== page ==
Serif in Education

Some of our best Green Screen ideas

What do you watch on TV that uses green screen? If I asked 100 people that question, I guarantee most people would say the weather forecast. Green screen has been used to present the weather for decades as the idea is a simple one – if you shoot live TV, a film or video with a single coloured backdrop, you can replace it with any other video clip, graphic or still image.

When it comes to the weather, we all know that the reporter isn’t really standing in front of a human-sized map! One of my particular favourites of when green screen and its effects have been ‘rumbled’ is when a weather report was interrupted by a cat, which sneaked across the screen (you can watch the video here:

Green screen in movies however has become so sophisticated that often, we can’t tell when special effects are being used and what is actually real. Before the development of ‘green screen’, special effects were pretty much nonexistent in Hollywood movies. Where they were present, the effects were unconvincing at best.

However, in the 1930s filmmaker Larry Butler developed a scene featuring a genie escaping from a bottle for the film ‘The Thief of Bagdad’ using blue and green screen. This led the way to a new world of special effects.

Along with his green screen, Butler also developed the process by which effects were created using the screen. This technique was referred to as “Chroma Key.” Today, film makers still use the exact same process to film special effects.

Many schools are already discovering the effects of green screen by experimenting with it in the classroom.  Whether it’s creating a weather forecast in a foreign language (MFL), filming a music video (music), giving a historical news report (History), or re-enacting a recent school trip (Geography), there are endless ways that green screen can be used creatively across the curriculum. Here, I’ve provided a few ideas, but we’d love to hear yours. Tweet us at @serifeducation. For a full PDF of green screen ideas using MoviePlus X6, visit

1. Music video (Subject: MUSIC)

Ever wanted to bring a bit of magic into your music lessons? Green screen is the perfect motivation for students to take what they’ve learnt and mimic their favourite idol. Play guitar at Wembley or create surreal music videos. Pupils can record themselves rocking out against a green screen, removing the background and adding audio in MoviePlus to play in impossible locations.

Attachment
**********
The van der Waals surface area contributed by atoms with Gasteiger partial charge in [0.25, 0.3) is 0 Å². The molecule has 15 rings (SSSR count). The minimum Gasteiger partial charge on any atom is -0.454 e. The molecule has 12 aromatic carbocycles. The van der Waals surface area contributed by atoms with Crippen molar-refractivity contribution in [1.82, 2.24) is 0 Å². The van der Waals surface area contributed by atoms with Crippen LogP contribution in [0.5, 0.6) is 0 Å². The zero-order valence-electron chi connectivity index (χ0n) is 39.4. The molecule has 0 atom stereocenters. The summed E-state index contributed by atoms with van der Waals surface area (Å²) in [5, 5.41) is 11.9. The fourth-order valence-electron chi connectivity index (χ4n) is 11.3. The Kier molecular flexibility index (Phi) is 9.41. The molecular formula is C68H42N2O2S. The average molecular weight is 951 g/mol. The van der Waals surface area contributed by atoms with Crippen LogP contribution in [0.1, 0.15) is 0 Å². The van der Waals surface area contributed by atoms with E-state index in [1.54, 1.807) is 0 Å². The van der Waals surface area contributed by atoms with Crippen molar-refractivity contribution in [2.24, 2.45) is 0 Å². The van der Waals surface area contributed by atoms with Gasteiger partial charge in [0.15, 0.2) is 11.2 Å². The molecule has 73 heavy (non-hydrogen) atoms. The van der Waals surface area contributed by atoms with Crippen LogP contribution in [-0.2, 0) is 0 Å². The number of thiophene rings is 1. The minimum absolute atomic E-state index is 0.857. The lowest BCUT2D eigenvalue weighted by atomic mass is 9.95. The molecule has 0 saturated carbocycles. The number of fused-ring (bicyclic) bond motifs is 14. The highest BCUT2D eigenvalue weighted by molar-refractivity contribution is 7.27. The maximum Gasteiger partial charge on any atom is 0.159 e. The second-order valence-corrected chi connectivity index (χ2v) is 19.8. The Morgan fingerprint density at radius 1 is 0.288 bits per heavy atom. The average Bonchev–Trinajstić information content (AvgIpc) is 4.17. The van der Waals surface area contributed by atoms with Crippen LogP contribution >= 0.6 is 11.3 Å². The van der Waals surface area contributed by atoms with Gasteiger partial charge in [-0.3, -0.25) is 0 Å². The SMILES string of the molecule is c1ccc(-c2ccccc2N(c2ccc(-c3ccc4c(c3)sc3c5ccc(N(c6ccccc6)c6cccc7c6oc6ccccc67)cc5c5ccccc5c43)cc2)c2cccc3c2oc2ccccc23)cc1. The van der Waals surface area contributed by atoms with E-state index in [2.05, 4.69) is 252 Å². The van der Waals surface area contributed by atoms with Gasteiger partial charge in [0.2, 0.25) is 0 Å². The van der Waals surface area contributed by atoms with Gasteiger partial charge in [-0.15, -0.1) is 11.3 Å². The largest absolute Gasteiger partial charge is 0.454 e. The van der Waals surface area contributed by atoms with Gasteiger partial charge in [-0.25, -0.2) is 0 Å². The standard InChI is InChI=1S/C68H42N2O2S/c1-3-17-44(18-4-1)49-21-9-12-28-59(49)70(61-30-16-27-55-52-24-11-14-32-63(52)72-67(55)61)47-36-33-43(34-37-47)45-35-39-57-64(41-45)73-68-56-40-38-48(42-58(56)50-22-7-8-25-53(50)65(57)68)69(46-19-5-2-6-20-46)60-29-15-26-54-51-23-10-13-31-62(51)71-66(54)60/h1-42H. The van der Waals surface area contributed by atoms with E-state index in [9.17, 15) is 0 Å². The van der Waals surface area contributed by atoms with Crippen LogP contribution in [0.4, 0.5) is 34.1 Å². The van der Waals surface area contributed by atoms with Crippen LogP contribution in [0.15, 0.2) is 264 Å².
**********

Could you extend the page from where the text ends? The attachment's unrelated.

2. Get animated (Subject: ENGLISH)

Use green screen to re-enact that book you’ve all been studying with fun animations that really bring it to life! Combine live action with stop-motion, for monster movies that ‘ape’ King Kong. Import animated GIFs (e.g created in DrawPlus or Animate IT!) into MoviePlus, adding a ChromaKey clip of students on the track above.

3. Clone students (Subject: SCIENCE)

For clever scenes where students have a twin, capture two videos against a green screen into MoviePlus. Add a 2nd video track to layer them, removing the backgrounds. Try using Transform to flip one clip for a ‘mirrored’ video. This could fit perfectly with a science lesson on life processes and living things.

4. News Just In (Subject: GEOGRAPHY)

A great one for a lively Geography lesson! One of the best know uses of green screen, students can make weather forecasts or school news bulletins by recording interviews against a screen, layering backdrops and images in MoviePlus.

5. Time travel (Subject: HISTORY)

Travel back in time to really get a taste of what life was like in Tudor times. Create the illusion of time travel by combining a green screen clip with another video, and adjust the Play speed of each in the Properties pane. Try adding an ‘Old film’ effect onto speeded up clips.

6. Freeze! (Subject: DRAMA)

Often used in battle scenes, students can create slow-mo effects in impossible sets. Record action shots with a green screen, import into MoviePlus to swap backdrops, split clips, slow playback speed or add static frames.

7. Sports Analysis (Subject: PE)

The ideal tool for perfecting that kick/run/jump/throw, green screens can provide simple backdrops to review technique in PE. Import footage in MoviePlus to preview with playback controls – even remove the backdrop to overlay and compare progress in earlier clips.

Remember, Heads of ICT can get started using ChromaKey with their free green screen and copy of MoviePlus X6 – contact us for more information.